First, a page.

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Selected Timeline: Moral Limits of Markets

October 15, 2012


Along with vast improvements in material conditions capitalism’s dark side has created insatiable appetites, limitless monetization of contemporary life through privatization for-profit (hospitals, schools, prisons…) commodification and commercialization. Harvard political philosopher, Michael Sandel claims we have gone too far and calls for an informed public debate, a robust conversation on the moral limits of markets? Sandel argues that the left and right, the Democrats and Republicans have abandoned civic virtue, and have impoverished views of citizenship and community. Sandel does not suggest precise limits but invites discussions. Things that were once considered repugnant as marketable commodities, have become or are gradually becoming normalized: paying people to give an organ or blood or to submit to risky drug tests; the sale of naming rights in classrooms, for sports stadiums, etc; paying school children to read more or get good grades; the right of corporations to pollute the atmosphere; hiring mercenaries to fight wars or using private corporations in the U.S. military presence in Iraq; selling citizenship to immigrants; selling admission to elite universities.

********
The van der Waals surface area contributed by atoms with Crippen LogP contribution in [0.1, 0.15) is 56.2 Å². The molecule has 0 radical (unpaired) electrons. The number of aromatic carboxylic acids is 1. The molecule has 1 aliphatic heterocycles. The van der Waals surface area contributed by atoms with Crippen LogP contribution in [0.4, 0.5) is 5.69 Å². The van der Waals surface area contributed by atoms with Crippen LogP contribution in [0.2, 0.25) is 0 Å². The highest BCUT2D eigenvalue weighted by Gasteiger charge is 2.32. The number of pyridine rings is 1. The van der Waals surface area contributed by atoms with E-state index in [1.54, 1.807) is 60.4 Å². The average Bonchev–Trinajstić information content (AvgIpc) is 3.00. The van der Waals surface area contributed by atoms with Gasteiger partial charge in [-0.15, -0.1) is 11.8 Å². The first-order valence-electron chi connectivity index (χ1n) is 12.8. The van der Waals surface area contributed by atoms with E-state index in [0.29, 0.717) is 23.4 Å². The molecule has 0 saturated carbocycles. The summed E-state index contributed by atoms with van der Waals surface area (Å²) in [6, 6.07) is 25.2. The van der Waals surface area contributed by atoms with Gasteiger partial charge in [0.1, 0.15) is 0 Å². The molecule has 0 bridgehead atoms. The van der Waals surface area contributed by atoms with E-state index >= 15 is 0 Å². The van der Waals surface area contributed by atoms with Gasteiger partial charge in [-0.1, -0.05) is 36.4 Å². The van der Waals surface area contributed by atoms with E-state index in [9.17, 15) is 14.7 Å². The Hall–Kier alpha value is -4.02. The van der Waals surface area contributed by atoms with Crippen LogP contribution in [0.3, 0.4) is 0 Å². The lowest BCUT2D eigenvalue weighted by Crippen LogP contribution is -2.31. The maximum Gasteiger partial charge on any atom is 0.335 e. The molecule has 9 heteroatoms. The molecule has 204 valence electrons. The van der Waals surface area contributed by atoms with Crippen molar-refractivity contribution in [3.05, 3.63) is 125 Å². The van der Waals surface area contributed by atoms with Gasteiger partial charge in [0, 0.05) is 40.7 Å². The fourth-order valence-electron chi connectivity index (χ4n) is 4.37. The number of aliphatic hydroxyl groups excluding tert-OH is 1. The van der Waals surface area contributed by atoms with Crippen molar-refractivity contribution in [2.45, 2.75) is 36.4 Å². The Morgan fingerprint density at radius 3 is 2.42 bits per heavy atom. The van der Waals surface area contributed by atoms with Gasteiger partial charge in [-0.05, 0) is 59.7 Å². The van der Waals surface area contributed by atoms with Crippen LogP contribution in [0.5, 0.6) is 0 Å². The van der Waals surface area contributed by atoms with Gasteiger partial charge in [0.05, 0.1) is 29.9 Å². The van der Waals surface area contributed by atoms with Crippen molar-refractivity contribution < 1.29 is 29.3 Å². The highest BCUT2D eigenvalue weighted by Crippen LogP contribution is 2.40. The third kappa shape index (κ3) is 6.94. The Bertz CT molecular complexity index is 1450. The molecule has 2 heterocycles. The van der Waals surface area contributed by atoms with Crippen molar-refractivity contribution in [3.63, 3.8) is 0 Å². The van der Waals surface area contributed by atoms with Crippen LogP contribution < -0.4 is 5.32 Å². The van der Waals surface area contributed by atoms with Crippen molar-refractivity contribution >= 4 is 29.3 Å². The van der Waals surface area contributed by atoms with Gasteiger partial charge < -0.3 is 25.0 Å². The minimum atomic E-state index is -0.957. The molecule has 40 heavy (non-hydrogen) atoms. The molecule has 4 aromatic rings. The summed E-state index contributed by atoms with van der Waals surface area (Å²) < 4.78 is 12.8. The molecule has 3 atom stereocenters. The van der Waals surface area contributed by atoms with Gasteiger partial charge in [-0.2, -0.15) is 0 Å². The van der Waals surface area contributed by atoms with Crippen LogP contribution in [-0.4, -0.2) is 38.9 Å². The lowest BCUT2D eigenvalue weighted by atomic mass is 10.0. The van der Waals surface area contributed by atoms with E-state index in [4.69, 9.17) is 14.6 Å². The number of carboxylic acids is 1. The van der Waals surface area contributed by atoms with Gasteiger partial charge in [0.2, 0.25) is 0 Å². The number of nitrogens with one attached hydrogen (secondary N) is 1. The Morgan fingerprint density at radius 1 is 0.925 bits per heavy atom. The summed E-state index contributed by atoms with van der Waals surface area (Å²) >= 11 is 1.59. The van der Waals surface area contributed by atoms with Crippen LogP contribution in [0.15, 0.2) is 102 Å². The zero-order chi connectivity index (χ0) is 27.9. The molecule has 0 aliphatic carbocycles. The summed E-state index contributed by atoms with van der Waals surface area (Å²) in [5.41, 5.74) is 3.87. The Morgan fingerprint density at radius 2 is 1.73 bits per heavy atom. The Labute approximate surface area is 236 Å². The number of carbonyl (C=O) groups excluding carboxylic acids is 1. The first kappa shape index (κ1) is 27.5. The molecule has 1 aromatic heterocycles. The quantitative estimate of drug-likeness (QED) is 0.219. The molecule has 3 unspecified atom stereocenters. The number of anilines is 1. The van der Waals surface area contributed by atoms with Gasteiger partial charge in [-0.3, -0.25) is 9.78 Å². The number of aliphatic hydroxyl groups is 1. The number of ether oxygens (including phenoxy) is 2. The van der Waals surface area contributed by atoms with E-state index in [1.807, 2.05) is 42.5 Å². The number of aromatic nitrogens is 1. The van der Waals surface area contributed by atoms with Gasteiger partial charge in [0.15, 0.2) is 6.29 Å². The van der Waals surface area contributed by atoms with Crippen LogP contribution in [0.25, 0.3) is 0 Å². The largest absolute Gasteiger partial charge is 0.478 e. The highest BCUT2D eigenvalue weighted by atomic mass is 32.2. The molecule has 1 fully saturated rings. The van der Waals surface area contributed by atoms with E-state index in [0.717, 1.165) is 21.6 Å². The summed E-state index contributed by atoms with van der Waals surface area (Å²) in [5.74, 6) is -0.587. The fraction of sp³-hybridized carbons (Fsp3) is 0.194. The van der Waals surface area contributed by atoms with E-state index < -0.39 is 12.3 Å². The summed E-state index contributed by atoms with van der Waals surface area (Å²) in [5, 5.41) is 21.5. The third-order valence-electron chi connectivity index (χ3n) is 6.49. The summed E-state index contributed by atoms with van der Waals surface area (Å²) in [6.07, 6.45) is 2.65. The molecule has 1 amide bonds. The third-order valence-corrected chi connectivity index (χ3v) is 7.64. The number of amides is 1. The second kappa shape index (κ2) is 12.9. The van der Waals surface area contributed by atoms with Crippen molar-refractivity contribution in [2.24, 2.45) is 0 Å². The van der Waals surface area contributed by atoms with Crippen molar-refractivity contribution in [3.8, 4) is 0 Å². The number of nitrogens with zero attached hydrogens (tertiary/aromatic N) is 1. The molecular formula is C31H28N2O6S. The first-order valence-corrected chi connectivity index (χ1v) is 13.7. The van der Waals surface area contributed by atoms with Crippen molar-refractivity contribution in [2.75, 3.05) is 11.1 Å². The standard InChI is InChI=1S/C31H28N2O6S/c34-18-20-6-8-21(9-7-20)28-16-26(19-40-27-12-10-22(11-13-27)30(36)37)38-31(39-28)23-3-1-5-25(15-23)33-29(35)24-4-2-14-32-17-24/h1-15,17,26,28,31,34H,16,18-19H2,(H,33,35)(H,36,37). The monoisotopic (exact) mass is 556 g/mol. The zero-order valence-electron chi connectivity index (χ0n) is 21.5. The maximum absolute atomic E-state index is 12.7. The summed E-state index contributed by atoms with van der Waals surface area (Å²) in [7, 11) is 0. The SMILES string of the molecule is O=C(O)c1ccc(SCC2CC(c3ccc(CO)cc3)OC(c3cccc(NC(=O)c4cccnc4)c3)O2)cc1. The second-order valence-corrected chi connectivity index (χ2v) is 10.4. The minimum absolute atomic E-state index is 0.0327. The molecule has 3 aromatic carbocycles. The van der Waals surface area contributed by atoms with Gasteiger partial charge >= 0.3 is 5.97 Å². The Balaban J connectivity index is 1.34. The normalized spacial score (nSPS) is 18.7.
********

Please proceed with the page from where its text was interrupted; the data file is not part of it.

Selected Timeline of Related Events in the Social History of Moral Limits of Markets

Barely begun, work in process. Please note that efforts are made to acknowledge sources but this is a blog post not an academic paper and there might be unintentional omissions. See webliography and bibliography.